By Josh Lederman
NEW YORK (AP) — The Trump administration has withdrawn a proposal to let Turkish President Recep Tayyip Erdogan’s security guards buy $1.2 million in U.S.-made weapons, a congressional official said September 18, following violence against protesters during Erdogan’s visit to Washington this spring.
Earlier this year, the administration told Congress that it planned to allow New Hampshire gunmaker Sig Sauer to sell the weapons, which include hundreds of semi-automatic handguns and ammunition. The notification triggered a period in which Congress could review the deal before final approval is granted. The weapons would have gone to an intermediary in Turkey for use by Erdogan’s presidential security forces.
But US lawmakers began expressing strong opposition to the sale after a violent incident on May 16, which was caught-on-camera outside the home of the Turkish ambassador to Washington as Erdogan was visiting. Nineteen people including 15 identified as Turkish security officials have been indicted by a US grand jury for attacking peaceful protesters.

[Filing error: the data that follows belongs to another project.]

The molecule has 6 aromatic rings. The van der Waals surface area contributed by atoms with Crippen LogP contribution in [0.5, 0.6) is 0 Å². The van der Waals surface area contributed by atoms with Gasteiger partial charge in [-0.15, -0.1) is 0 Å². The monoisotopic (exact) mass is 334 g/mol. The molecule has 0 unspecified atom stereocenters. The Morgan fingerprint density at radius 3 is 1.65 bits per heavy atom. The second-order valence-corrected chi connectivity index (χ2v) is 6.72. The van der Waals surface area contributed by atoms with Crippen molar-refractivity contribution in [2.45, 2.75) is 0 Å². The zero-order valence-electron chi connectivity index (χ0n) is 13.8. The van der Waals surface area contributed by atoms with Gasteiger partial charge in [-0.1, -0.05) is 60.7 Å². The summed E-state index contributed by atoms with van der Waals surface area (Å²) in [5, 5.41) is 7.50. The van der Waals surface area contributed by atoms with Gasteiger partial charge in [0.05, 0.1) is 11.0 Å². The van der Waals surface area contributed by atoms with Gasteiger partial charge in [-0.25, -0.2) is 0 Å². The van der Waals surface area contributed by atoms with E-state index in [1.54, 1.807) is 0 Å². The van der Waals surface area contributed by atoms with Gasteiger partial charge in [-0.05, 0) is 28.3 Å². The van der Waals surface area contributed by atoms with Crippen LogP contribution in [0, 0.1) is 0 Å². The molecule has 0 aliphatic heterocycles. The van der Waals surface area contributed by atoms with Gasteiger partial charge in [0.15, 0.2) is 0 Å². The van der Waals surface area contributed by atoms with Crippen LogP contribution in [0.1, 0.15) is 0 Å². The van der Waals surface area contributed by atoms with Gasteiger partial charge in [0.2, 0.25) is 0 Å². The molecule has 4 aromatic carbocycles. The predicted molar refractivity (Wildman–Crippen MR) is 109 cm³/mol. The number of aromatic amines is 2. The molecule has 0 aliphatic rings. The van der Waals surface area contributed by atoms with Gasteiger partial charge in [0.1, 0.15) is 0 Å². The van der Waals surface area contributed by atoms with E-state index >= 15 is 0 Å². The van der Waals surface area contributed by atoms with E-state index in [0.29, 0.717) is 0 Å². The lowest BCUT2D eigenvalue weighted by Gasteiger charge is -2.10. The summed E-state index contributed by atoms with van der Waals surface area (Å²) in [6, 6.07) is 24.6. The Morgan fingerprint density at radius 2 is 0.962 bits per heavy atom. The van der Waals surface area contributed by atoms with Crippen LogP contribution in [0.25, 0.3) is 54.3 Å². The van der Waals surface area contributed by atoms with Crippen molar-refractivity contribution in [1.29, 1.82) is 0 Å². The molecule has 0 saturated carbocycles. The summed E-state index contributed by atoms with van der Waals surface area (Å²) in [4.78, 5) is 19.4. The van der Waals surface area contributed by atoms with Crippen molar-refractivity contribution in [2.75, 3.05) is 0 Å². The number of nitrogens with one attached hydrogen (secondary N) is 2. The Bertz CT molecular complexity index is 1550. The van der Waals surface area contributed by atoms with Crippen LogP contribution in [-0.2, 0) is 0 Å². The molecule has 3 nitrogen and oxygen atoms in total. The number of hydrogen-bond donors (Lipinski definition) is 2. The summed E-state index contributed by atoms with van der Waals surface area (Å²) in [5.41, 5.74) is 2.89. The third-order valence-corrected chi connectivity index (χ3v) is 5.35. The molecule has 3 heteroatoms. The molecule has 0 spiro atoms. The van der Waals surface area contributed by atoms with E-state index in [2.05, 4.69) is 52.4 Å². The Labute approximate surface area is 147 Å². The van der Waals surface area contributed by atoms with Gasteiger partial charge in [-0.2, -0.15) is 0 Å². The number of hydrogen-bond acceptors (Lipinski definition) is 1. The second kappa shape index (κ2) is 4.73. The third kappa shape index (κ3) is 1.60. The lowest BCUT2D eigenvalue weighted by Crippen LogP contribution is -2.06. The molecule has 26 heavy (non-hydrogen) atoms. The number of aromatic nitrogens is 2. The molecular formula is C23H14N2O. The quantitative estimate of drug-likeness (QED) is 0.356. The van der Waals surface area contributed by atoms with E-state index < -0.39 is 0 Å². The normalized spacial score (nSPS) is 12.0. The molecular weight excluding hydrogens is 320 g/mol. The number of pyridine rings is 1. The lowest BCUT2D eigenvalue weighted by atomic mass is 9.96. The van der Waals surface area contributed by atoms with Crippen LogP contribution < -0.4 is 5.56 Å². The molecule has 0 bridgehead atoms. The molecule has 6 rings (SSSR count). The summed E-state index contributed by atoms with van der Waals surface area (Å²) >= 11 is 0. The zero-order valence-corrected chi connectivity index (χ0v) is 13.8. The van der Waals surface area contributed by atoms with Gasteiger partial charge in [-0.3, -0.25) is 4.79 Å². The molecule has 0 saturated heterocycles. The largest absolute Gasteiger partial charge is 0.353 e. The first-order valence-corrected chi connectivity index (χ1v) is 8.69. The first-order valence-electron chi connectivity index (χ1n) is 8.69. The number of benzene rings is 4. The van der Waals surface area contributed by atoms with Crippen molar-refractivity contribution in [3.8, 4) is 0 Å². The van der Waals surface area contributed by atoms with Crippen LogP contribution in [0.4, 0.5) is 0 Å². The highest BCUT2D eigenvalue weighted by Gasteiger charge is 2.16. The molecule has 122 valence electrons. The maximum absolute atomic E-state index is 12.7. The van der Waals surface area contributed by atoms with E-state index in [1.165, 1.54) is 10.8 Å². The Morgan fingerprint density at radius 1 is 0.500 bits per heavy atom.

The incident was one of several during visits by top Turkish officials to the US that have raised serious questions about the behavior of Turkish security forces on American soil.
In June, House Foreign Affairs Committee Chairman Ed Royce, R-Calif., wrote Secretary of State Rex Tillerson urging him to reject the deal and calling the conduct of the Turkish guards “unprofessional and brutal.” A Senate panel has also approved a measure that would block the sale.